They also stopped by the Spacecraft Assembly Facility, where the Mars 2020 rover is now being put together.
InSight, short for Interior Exploration using Seismic Investigations, Geodesy and Heat Transport, is a remote controlled Mars lander created to dig into the planet.
InSight will lift off at 1105 UTC and is meant to be the first mission to peer beneath the Martian surface, studying the planet's interior by measuring its heat output and listening for mars-quakes - seismic events similar to earthquakes on Earth. And to check its reflexes, scientists will track the wobbly rotation of Mars on its axis to better understand the size and makeup of its core. InSight is actually two years late flying because of problems with the French-supplied seismometer system that had to be fixed. It is the successor of the NASA's Phoenix Lander, which about a decade ago spent a successful week at the Mars.
This weekend, NASA is launching a machine created to study Mars at a much more fundamental level, helping to fill large gaps in scientists' understanding of the planet's geologic structure, composition and seismic activity. Those CubeSats will make the somewhat shorter journey to lunar orbit, but they'll be doing real scientific observing when they get there. It's scheduled for tomorrow, Saturday, May 5, 2018, at 11:05 UTC.More news: Twitter reacts to the Matt Harvey-Mets breakup
JPL manages InSight for NASAs Science Mission Directorate.
The 358kg lander features a robot arm measuring 2.4 metres, which scientists will use to position instruments on the surface, and solar panels able to generate 600 - 700 watts.
Instruments onboard the lander include the Seismic Experiment for Interior Structure (SEIS) provided by the French Space Agency and the Heat Flow and Physical Properties Package (HP3) provided by the German Space Agency. The InSight will send a hammer drill to penetrate beneath the Mars surface. The Martian atmosphere and magnetic field also have been examined in detail over the decades.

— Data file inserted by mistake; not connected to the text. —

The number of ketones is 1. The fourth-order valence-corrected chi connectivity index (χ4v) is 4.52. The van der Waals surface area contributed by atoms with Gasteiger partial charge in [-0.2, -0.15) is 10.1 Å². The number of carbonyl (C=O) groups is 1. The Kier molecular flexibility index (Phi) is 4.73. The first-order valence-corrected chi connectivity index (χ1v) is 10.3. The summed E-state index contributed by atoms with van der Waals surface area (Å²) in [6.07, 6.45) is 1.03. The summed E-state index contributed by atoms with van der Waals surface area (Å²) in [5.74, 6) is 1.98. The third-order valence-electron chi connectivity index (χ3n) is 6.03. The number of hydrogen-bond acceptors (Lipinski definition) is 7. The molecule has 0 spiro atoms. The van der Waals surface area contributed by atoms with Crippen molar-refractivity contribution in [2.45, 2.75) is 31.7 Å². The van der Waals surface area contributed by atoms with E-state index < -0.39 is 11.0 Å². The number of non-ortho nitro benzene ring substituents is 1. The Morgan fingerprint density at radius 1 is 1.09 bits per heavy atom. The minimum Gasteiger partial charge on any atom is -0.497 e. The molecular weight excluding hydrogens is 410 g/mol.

For those Southern Californians who are interested in rockets or space exploration, or have insomnia, we hope to put on a great show this Saturday, said Tom Hoffman, InSight project manager from NASAs Jet Propulsion Laboratory in Pasadena, California. InSight will land just over the equator, about 340 miles north of the Curiosity rover. Banerdt jokingly calls it "the biggest parking lot on Mars". The MarCO twins' job will be to listen to InSight during its entry and landing, then relay the data back to Earth.The veteran Mars Reconnaissance Orbiter (MRO) will also be listening, so technically the mission doesn't need MarCO. One mystery is why Mars, a planet less dense and half the width of Earth, did not grow any larger.